Found A Seed In My Dispensary Weed

ILGM

Buy Cannabis Seeds Online

Seed-to-Sale (Metrc) OMMA uses Metrc for the statewide seed-to-sale inventory tracking system. All OMMA-licensed businesses must be fully Metrc-compliant. Quick Links Information for You just picked up a new strain that you've been waiting to try. The moment you get home, you rip into the package and take in its smell. When you dive in I love seedless weed. It’s just so easy. But now, instead of grumbling on the rare occasions when I find a marijuana seed, I get excited.

Seed-to-Sale (Metrc)

OMMA uses Metrc for the statewide seed-to-sale inventory tracking system. All OMMA-licensed businesses must be fully Metrc-compliant.

Quick Links

  • Information for All Commercial Licensees
  • Information for Dispensaries
  • Getting Started
  • Required and Optional Training
  • Monthly Reporting
  • Zero Inventory
  • FAQs
  • Important Dates
  • Contact OMMA or Metrc
  • Agreed Order (Court Document)
  • NCS Analytics
  • Pay My Fine
  • OMMA-Metrc News and Updates

All Commercial Licensees

EVERY commercial licensee must be fully Metrc-compliant. The deadline for full compliance was May 26.

ALL seeds, plants and products must be tagged and tracked in Metrc, except for dispensaries selling or transferring untagged products (see more in the Dispensaries section below).

Every licensee must be registered with Metrc. The owner or key administrator must have completed the New Business training offered every weekday and on-demand in Metrc Learn.

Once credentialed, licensees log in and access the Support page to find on-demand, self-paced learning modules for additional training.

Dispensaries

Like all commercial licensees, dispensaries must be fully Metrc-compliant. The deadline was May 26.

The deadline to sell or dispose of untagged inventory outside of Metrc was Aug. 24. Use the OMMA Monthly Reporting Template to report untagged sales. The final report, reflecting untagged sales Aug. 1-24, is due Sept. 15.

Getting Started

To begin using Metrc, sign up for training to get credentialed. See more in the Required and Optional Training section below.

Required and Optional Training

Required Training

The owner or key administrator of each commercial license is required to take Metrc’s New Business class to become credentialed in Metrc.

Licensees can use the Metrc scheduler to sign up for New Business training, offered each weekday. The class is also offered on demand through Metrc Learn in your Metrc account.

When you complete the training, reach out to Metrc’s Support team to get credentialed.

Optional Training

Licensees already credentialed in Metrc can take advanced training courses in Metrc Learn and using the Metrc scheduler. Metrc also has has helpful information for licensees in the Metrc Knowledge Center.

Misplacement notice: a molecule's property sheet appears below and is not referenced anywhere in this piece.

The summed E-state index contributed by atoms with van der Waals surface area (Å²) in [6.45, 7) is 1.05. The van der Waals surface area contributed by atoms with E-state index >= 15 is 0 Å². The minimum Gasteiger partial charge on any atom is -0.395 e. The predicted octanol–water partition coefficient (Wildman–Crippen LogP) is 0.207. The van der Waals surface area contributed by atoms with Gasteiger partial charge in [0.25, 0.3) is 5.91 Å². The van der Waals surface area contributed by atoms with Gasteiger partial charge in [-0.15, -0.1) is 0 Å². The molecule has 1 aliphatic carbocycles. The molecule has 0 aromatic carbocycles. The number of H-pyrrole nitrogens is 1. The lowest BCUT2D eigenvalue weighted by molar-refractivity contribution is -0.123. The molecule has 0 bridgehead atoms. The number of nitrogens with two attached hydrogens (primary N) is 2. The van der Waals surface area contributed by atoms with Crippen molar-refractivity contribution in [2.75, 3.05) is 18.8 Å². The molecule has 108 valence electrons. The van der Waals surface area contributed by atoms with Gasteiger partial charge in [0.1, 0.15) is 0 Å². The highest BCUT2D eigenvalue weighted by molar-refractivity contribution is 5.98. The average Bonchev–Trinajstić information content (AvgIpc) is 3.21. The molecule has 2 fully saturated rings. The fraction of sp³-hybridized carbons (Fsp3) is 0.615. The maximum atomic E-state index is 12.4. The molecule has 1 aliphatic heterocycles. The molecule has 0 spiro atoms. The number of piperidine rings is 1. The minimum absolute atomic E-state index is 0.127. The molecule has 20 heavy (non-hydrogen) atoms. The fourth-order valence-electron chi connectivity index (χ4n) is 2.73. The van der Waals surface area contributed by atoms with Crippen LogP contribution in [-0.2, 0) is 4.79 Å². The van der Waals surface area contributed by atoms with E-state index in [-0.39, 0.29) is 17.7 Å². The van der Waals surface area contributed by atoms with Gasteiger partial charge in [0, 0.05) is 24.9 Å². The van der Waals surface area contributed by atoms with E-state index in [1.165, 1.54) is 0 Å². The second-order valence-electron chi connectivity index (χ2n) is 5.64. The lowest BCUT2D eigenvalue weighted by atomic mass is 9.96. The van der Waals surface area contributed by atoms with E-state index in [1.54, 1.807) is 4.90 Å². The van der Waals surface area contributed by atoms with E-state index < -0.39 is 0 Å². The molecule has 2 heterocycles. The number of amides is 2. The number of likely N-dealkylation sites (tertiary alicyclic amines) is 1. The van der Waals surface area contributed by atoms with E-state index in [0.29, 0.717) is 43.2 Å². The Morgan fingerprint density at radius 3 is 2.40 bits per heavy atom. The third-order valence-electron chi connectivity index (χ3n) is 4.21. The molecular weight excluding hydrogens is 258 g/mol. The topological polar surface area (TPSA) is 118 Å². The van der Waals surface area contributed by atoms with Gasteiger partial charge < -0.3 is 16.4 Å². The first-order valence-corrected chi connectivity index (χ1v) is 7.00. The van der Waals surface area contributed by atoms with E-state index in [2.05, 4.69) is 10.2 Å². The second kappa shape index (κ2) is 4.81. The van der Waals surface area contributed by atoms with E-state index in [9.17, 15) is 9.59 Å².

Without a Metrc login, you can also watch training videos on its Oklahoma web page and its YouTube channel on the following topics (and many others):

Monthly Reporting

Metrc meets the monthly reporting requirements and the template is no longer necessary for sales, transports and waste disposal.

Businesses reporting zero inventory must continue submitting monthly reports using the OMMA Monthly Reporting Template until zero inventory reporting is available in Metrc.

Zero Inventory

Businesses with zero inventory must still be credentialed in Metrc. Until zero inventory reporting is available in Metrc, the business needs to continue submitting monthly reports in the current system.

For a comprehensive list of frequently asked questions, please view this searchable PDF.

How do I get started in Metrc and sign up for training?

The owner or key administrator of each commercial license is required to take Metrc’s New Business class to become credentialed in Metrc.

Licensees can use the Metrc scheduler to sign up for New Business training, offered each weekday. The class is also offered on demand through Metrc Learn in your Metrc account.

When you complete the training, reach out to Metrc’s Support team to get credentialed.

What if I missed the Aug. 24 deadline for untagged dispensary sales and disposal?

What if I missed the July 25 deadline for COAs or testing notes to be added to my Beginning Inventory?

The deadline for testing labs to enter testing results and attach the COA for items in a business’s beginning inventory or for testing information to be added to the notes for those items in a dispensary’s inventory was July 25, 2022. All products transferred from growers and processors should include the testing results and COA in Metrc. All tagged products at a dispensary should already have the testing results and COA in Metrc or include the testing information in the notes section. If any products do not meet these requirements, they must be re-tested, and the testing laboratory must enter the test results and upload the new COA into Metrc. There will be no extension of the July 25 deadline.